The genus Lytocestus was erected for the cestodes from the siluroid host, Clarias fuscus, from Hongkong. The generic diagnosis was given as: holdfast undifferentiated and not broader than the body, parenchyma muscles in a ring around the testes, and no postovarian yolk glands present. To the type species L. adherens Cohn, 1908, several species have been added to date. They are L. filiformis (Woodland, 1923) Fuhrmann and Baer, 1925 [=Caryophyllaeus filiformis Woodland, 1923; Monobothrioides filiformis (Woodland, 1923) Woodland, 1937; L. alestesi Lynsdale, 1956 fide Mackiewicz (1962)] from Mormyrus coschive of river Nile at Khartoum; L. indicus (Moghe, 1925) Woodland, 1926 [=Monobothrioides indicus (Moghe, 1925) according to Woodland (1937)] from C. batrachus in India; L. javanicus (Bovien, 1926) Furtado, 1963 from C. batrachus in Java [= Caryocestus javanicus (Bovien, 1926)]; L. birmanicus Lynsdale, 1956 [=L. alestesi Lynsdale, 1956, according to Johri (1959)] from C. batrachus from Rangoon, Burma; L. parvulus Furtado, 1963 from C. batrachus in Java [=Caryocestus javanicus (Bovien, 1926)]; L. birmanicus Lynsdale, 1956[=L. alestesi Lynsdale, 1956, according to Johri (1956)] from C. batrachus from Rangoon, Burma; L. parvulus Futardo, 1963 from C. batrachus in Singapore and Malacca; L. longicollis Rama Devi, 1973 from C. batrachus in India; L. lativitellarium Furtado et Tan, 1973 from C. batrachus  in Malaysia; L. puylaerti Khalil, 1973 from C. liberiensis in Sierra Leone(Africa); L. fossilis Singh, 1975 from H. fossilis from Kathmandu (Nepal); and L. marcuseni Troncy, 1978 from Marcusenius harringtoni  from Chad basin in Africa. L. fossilis is the only species included in the genus which possesses post-ovarian vitelline follicles. Though its author placed this species under the genus Lytocestus the histological details for ascertaining the family or genus allocation are lacking in its account, thus raising a doubt for including the form with post-ovarian vitelline follicles in the genus. Likewise, another genus Lucknowia Gupta, 1961 that was erected as a new genus distinct form Lytocestus on the basis of the extension of vitelline glands up to the posterior end of the body (Gupta, 1961) was considered synonymous with Lytocestus by Mackiewicz (1994), who opined that the ovarian follicles of Lucknowia were mistaken for postovarian vitelline follicles(Mackiewicz, 1981). All the Lytocestus species, however, appear to be distributed in the Ethiopian and Oriental regions of the zoogeographical realm. Of these, three species, namely, L. indicus, L. longicollis and L. fossilis, are represented from the Indian Sub-continent; besides, L. birmanicus and L. filiformis have also been reported from C. batrachus from the northeastern region of India (Chakravarty and Tandon, 1988).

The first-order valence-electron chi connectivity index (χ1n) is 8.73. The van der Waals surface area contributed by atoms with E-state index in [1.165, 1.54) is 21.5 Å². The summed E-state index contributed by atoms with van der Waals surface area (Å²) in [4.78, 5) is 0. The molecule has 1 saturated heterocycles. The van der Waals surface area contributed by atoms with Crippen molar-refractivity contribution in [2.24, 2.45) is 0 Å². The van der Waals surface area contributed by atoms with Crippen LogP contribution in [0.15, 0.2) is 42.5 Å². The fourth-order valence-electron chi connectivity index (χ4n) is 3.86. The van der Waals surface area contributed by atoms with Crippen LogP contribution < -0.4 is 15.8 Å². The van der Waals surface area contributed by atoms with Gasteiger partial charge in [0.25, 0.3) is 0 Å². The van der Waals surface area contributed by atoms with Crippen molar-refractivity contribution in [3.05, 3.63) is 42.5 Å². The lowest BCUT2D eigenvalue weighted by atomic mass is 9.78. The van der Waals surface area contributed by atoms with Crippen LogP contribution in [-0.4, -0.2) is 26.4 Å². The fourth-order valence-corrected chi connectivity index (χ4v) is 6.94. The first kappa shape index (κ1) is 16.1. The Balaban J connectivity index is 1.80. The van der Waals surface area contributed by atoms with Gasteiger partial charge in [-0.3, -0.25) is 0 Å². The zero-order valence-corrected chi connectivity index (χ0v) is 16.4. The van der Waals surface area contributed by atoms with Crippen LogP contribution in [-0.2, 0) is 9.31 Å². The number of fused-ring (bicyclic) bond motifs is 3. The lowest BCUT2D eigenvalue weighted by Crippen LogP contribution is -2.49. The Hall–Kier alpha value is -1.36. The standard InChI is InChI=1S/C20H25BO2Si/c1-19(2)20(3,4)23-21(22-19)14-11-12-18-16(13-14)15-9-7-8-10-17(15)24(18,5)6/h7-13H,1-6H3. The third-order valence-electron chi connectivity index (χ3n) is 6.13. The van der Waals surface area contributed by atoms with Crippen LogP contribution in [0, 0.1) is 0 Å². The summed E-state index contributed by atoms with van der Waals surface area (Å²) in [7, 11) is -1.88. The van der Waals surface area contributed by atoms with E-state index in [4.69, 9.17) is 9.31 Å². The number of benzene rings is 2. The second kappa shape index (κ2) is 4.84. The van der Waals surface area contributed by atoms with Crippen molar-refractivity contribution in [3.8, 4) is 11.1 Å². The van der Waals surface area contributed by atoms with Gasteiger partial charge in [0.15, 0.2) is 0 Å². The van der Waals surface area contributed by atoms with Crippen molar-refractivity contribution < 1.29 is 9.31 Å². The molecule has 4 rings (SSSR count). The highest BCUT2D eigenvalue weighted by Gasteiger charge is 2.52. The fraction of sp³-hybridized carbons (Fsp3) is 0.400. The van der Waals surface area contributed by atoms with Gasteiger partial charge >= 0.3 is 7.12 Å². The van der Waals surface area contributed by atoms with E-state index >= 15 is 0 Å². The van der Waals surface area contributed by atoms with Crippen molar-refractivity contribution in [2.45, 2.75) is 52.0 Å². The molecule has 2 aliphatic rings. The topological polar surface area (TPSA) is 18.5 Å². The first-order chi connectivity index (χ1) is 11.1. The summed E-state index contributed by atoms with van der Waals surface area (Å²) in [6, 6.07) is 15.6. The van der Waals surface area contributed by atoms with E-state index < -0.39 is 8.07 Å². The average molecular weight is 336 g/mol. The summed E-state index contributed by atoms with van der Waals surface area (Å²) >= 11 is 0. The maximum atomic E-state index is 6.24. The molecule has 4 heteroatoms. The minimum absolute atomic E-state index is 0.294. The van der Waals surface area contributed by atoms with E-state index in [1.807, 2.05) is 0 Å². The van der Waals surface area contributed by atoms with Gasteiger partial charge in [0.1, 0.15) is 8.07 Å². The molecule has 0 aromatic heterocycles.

On comparison with the known Indo-Malaysian species of Lytocestus (L. javanicus, L. parvulus, L. longicollis, L. filiformis and L. lativitellarium), the present form stands close to them in possessing an undifferentiated scolex that tapers anteriad, ovarian lobes extending behind the Mehlis’ gland and uterine coils up to the cirrus sac and in the anterior extent of the testes, i.e., a little posterior to the anterior follicles of vitellaria. In having a short neck and also in the extent of testes and vitellaria, the present form comes close to L. indicus and L. birmanicus. However, it differs from all of them in having a genital atrium (in which open the male and female pores) and spinous eggs. All the species mentioned above have distinctly separated genital apertures and smooth-surfaced eggs.